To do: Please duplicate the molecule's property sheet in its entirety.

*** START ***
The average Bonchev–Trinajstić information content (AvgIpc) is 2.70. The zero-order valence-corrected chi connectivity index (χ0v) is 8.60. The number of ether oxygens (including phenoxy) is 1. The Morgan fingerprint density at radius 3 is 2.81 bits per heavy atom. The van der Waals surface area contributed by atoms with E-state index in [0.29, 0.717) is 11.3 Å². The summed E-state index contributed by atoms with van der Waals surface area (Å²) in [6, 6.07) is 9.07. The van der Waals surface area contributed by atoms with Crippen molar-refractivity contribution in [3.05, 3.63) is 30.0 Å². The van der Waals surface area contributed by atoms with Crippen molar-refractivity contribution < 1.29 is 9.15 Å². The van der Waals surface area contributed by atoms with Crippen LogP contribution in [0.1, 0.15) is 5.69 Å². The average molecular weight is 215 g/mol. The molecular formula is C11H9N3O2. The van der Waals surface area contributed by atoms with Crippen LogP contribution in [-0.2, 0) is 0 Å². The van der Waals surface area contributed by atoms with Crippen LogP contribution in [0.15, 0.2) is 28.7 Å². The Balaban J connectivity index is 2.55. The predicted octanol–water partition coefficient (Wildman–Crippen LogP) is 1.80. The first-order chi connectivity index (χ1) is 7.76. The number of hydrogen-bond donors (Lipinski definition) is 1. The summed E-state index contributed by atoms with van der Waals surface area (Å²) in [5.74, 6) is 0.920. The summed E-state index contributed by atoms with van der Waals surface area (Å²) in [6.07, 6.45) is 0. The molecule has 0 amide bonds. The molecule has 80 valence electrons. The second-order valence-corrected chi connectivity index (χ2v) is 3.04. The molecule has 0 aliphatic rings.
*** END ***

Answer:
The average Bonchev–Trinajstić information content (AvgIpc) is 2.70. The zero-order valence-corrected chi connectivity index (χ0v) is 8.60. The number of ether oxygens (including phenoxy) is 1. The Morgan fingerprint density at radius 3 is 2.81 bits per heavy atom. The van der Waals surface area contributed by atoms with E-state index in [0.29, 0.717) is 11.3 Å². The summed E-state index contributed by atoms with van der Waals surface area (Å²) in [6, 6.07) is 9.07. The van der Waals surface area contributed by atoms with Crippen molar-refractivity contribution in [3.05, 3.63) is 30.0 Å². The van der Waals surface area contributed by atoms with Crippen molar-refractivity contribution < 1.29 is 9.15 Å². The van der Waals surface area contributed by atoms with Crippen LogP contribution in [0.1, 0.15) is 5.69 Å². The average molecular weight is 215 g/mol. The molecular formula is C11H9N3O2. The van der Waals surface area contributed by atoms with Crippen LogP contribution in [-0.2, 0) is 0 Å². The van der Waals surface area contributed by atoms with Crippen LogP contribution in [0.15, 0.2) is 28.7 Å². The Balaban J connectivity index is 2.55. The predicted octanol–water partition coefficient (Wildman–Crippen LogP) is 1.80. The first-order chi connectivity index (χ1) is 7.76. The number of hydrogen-bond donors (Lipinski definition) is 1. The summed E-state index contributed by atoms with van der Waals surface area (Å²) in [5.74, 6) is 0.920. The summed E-state index contributed by atoms with van der Waals surface area (Å²) in [6.07, 6.45) is 0. The molecule has 0 amide bonds. The molecule has 80 valence electrons. The second-order valence-corrected chi connectivity index (χ2v) is 3.04. The molecule has 0 aliphatic rings.